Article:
CEO Front-Line Anti-Bribery LLC; Former FCPA Violator and FBI/UK Cooperator; Anti-Bribery Consultant, Writer & Speaker
Richard Bistrong spent much of his career as an international sales executive in the defense sector and currently consults, writes and speaks on foreign bribery and compliance issues from that front-line perspective. Richard’s experience included his role as the Vice President of International Sales for a large, publicly traded manufacturer of police and military equipment, which required his residing and working in the UK. For well over ten years, Richard traveled overseas in his sales responsibility for approximately 250 days per year.
In 2007, Richard was targeted by the US Department of Justice in part due to an investigation of a UN supply contract and was terminated by his employer. In that same year, as part of a cooperation agreement with the United States Department of Justice and subsequent Immunity from Prosecution in the United Kingdom, Richard assisted the United States, Great Britain, and other governments in their understanding of how FCPA, bribery and other export violations occurred and operated in international sales. Richard’s cooperation, which spanned three years of covert cooperation and two years of trial preparation and testimony, was one of the longest in a white-collar criminal investigation. In 2012, Richard was sentenced as part of his own Plea Agreement, and served fourteen-and-a-half months at a Federal Prison Camp. Richard was released in December of 2013.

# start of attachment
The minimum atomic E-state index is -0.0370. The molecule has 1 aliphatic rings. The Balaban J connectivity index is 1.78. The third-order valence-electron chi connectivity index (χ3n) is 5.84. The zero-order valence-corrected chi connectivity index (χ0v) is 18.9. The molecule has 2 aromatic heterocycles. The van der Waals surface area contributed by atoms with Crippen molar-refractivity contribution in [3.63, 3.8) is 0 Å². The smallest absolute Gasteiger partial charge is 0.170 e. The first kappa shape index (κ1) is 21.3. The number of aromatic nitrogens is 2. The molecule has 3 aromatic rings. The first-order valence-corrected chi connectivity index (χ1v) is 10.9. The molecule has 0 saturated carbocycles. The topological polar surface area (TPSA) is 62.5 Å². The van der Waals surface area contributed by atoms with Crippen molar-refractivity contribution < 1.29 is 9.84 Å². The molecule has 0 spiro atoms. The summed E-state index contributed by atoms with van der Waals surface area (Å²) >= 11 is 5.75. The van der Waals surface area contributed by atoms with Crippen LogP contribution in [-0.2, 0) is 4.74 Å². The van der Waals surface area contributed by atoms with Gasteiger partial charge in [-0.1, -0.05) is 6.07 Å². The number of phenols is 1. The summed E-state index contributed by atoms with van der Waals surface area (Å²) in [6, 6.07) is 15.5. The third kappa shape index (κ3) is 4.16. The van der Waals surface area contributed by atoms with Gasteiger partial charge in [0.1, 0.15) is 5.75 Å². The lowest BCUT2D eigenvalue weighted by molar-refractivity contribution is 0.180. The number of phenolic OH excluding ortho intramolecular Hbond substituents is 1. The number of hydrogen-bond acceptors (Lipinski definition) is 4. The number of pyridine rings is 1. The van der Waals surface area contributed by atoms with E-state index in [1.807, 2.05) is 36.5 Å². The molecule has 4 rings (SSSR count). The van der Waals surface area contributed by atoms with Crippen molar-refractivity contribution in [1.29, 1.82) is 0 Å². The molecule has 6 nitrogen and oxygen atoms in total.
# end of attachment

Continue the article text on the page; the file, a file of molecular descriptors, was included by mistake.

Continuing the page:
Richard now consults, writes, and speaks about current front-line anti-bribery compliance and ethics issues. Richard shares his experience on anti-corruption and ethical challenges from the field of international business, reflecting on his own perspective and practice as a former sales executive and law enforcement cooperator. Richard currently consults with organizations through his company, Front-Line Anti-Bribery LLC, and welcomes the opportunity to exchange and share perspectives on real-world anti-bribery and compliance challenges. Richard has shared his experience, via keynotes and panels, with the OECD, World Bank, International Anti-Corruption Academy, as well as major multinationals and leading academic institutions.
Richard can be reached via his website www.richardbistrong.com or email firstname.lastname@example.org and he frequently tweets on #FCPA & #compliance via @richardbistrong. Abstracts on his consulting practice can also be found on his website.